Oil prices have risen back to the mid-$70s this week as a result of tighter U.S. crude inventories and a force majeure on Libyan crude oil exports. The interdependence of oil prices and Omicron news updates has subsided somewhat this week as the overall decline in US crude stocks and the Libyan supply disruption have been moving prices upwards, OilPrice said. 

Despite US crude supply hovering around 11.6-11.7 million b/d, robust demand triggered another week-on-week decline in inventories at a whopping 4.7 million barrels. Libya degenerating into another bout of internal strife has taken off some 300,000 b/d of crude in an instant, providing a welcome Christmas gift for the oil bulls. As of Tuesday, Brent traded around $75.5 per barrel whilst US benchmark WTI was last seen around $73 per barrel, Oil Price reports.

US SPR inventories drop to lowest in 19 years. With the US pushing through with its planned SPR releases, the total stock of strategic crude reserves fell to 596 million barrels, the lowest it has been since November 2002. Exxon’s Baytown refinery suffers major accident. The integrated 560,000 b/d Baytown refining complex operated by ExxonMobil in Texas saw a major industrial accident after a bypass line leak caused a fire in the refinery’s desulfurization unit.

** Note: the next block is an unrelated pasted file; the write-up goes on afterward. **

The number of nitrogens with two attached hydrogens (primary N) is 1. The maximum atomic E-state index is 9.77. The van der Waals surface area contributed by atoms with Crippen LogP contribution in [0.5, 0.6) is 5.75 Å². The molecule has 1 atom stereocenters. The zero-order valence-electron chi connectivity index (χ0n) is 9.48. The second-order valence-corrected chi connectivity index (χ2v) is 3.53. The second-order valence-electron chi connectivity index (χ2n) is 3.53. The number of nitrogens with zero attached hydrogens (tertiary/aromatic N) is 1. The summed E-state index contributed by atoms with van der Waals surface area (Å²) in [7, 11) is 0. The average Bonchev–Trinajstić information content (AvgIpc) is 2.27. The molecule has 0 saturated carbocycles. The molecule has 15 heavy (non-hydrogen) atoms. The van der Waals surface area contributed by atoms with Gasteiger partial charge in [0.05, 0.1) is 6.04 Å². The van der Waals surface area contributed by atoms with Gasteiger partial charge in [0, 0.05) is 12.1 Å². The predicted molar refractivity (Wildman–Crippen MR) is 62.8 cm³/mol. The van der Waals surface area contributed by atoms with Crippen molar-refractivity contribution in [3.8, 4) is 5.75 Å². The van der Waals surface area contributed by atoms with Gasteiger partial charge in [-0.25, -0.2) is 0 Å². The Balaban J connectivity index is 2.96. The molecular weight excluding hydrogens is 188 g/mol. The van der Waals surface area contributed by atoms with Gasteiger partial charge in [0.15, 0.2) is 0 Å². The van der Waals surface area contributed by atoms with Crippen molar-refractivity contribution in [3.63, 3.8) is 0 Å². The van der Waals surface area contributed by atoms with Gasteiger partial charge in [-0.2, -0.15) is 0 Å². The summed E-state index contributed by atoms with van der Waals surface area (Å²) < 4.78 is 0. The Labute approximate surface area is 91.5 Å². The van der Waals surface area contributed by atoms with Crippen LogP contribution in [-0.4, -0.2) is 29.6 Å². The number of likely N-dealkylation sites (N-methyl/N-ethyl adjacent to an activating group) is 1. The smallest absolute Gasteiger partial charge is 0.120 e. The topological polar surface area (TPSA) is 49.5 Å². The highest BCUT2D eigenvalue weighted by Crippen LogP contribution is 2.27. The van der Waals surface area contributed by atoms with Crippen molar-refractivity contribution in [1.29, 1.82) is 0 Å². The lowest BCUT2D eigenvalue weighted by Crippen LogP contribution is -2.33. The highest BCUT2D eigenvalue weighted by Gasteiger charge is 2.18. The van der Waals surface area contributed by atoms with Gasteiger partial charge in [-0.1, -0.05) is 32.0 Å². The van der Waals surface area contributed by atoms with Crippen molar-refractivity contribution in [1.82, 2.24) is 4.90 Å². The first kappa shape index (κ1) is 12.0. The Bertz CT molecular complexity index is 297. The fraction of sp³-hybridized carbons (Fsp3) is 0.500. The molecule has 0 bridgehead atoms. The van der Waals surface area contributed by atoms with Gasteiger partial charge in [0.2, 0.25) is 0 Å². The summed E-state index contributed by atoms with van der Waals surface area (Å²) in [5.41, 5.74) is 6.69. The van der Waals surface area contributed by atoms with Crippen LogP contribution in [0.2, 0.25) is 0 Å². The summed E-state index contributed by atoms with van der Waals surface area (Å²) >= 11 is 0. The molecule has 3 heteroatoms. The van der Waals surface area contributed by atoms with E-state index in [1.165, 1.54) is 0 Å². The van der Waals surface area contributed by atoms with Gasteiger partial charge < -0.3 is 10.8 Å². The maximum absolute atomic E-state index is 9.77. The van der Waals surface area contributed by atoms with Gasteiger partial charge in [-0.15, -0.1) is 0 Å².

Nigeria crude exports hit by another force majeure. The Nigerian subsidiary of oil major Shellwas forced to declare force majeure at the Forcados export terminal this week after a malfunctioning barge continues to block tanker access and loading operations, the second FM this year already. 

Iran talks reconvene for Post-Christmas round.The eight iteration of negotiations on Iran’s nuclear program will start 27 December in Vienna, less than two weeks after the previous session was cut short by the Iranian delegation. Sri Lanka to repay oil debt to Iran by bartering tea. Struggling to repay its debt commitments, Sri Lanka plans to settle its $251 million debt in oil import dues to Iran by bartering tea throughout the upcoming four years, in a bid that would not trigger US sanctions. 

Iran seeks to build a $10 billion heavy oil refinery. According to a draft budget for the next Iranian year starting in March, Teheran is looking into the construction of a 300,000 b/d new oil refinery named after Qasem Soleimani in Bandar Abbas, to be geared towards heavy oil refining, OilPrice said.